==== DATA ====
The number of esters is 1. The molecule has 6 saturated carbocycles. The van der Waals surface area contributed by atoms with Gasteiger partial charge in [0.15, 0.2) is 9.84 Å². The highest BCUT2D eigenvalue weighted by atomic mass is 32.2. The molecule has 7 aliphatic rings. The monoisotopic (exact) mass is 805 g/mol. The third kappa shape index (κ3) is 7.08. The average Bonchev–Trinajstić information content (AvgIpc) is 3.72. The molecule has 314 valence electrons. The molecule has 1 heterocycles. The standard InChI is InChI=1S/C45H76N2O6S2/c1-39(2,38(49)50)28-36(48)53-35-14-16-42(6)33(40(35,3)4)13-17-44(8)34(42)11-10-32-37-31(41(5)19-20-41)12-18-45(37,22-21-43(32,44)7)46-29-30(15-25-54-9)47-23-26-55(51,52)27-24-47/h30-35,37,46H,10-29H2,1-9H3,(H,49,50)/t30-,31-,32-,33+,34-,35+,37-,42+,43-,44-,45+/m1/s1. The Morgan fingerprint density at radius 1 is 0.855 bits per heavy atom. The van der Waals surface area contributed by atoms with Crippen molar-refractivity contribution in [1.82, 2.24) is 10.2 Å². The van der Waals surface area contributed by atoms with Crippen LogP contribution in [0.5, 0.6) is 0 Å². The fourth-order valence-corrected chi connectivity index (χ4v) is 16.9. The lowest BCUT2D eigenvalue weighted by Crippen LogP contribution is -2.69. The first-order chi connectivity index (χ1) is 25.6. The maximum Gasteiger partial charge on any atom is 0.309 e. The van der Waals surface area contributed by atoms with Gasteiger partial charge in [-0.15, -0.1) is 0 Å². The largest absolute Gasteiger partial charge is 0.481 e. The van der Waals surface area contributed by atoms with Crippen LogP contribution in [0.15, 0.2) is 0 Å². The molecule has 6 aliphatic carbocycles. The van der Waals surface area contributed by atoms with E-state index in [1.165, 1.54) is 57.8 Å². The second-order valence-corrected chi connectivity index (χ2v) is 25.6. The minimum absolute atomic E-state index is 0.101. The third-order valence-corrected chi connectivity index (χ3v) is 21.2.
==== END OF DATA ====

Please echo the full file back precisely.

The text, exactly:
The number of esters is 1. The molecule has 6 saturated carbocycles. The van der Waals surface area contributed by atoms with Gasteiger partial charge in [0.15, 0.2) is 9.84 Å². The highest BCUT2D eigenvalue weighted by atomic mass is 32.2. The molecule has 7 aliphatic rings. The monoisotopic (exact) mass is 805 g/mol. The third kappa shape index (κ3) is 7.08. The average Bonchev–Trinajstić information content (AvgIpc) is 3.72. The molecule has 314 valence electrons. The molecule has 1 heterocycles. The standard InChI is InChI=1S/C45H76N2O6S2/c1-39(2,38(49)50)28-36(48)53-35-14-16-42(6)33(40(35,3)4)13-17-44(8)34(42)11-10-32-37-31(41(5)19-20-41)12-18-45(37,22-21-43(32,44)7)46-29-30(15-25-54-9)47-23-26-55(51,52)27-24-47/h30-35,37,46H,10-29H2,1-9H3,(H,49,50)/t30-,31-,32-,33+,34-,35+,37-,42+,43-,44-,45+/m1/s1. The Morgan fingerprint density at radius 1 is 0.855 bits per heavy atom. The van der Waals surface area contributed by atoms with Crippen molar-refractivity contribution in [1.82, 2.24) is 10.2 Å². The van der Waals surface area contributed by atoms with Crippen LogP contribution in [0.5, 0.6) is 0 Å². The fourth-order valence-corrected chi connectivity index (χ4v) is 16.9. The lowest BCUT2D eigenvalue weighted by Crippen LogP contribution is -2.69. The first-order chi connectivity index (χ1) is 25.6. The maximum Gasteiger partial charge on any atom is 0.309 e. The van der Waals surface area contributed by atoms with Gasteiger partial charge in [-0.15, -0.1) is 0 Å². The largest absolute Gasteiger partial charge is 0.481 e. The van der Waals surface area contributed by atoms with Crippen LogP contribution in [0.15, 0.2) is 0 Å². The molecule has 6 aliphatic carbocycles. The van der Waals surface area contributed by atoms with E-state index in [1.165, 1.54) is 57.8 Å². The second-order valence-corrected chi connectivity index (χ2v) is 25.6. The minimum absolute atomic E-state index is 0.101. The third-order valence-corrected chi connectivity index (χ3v) is 21.2.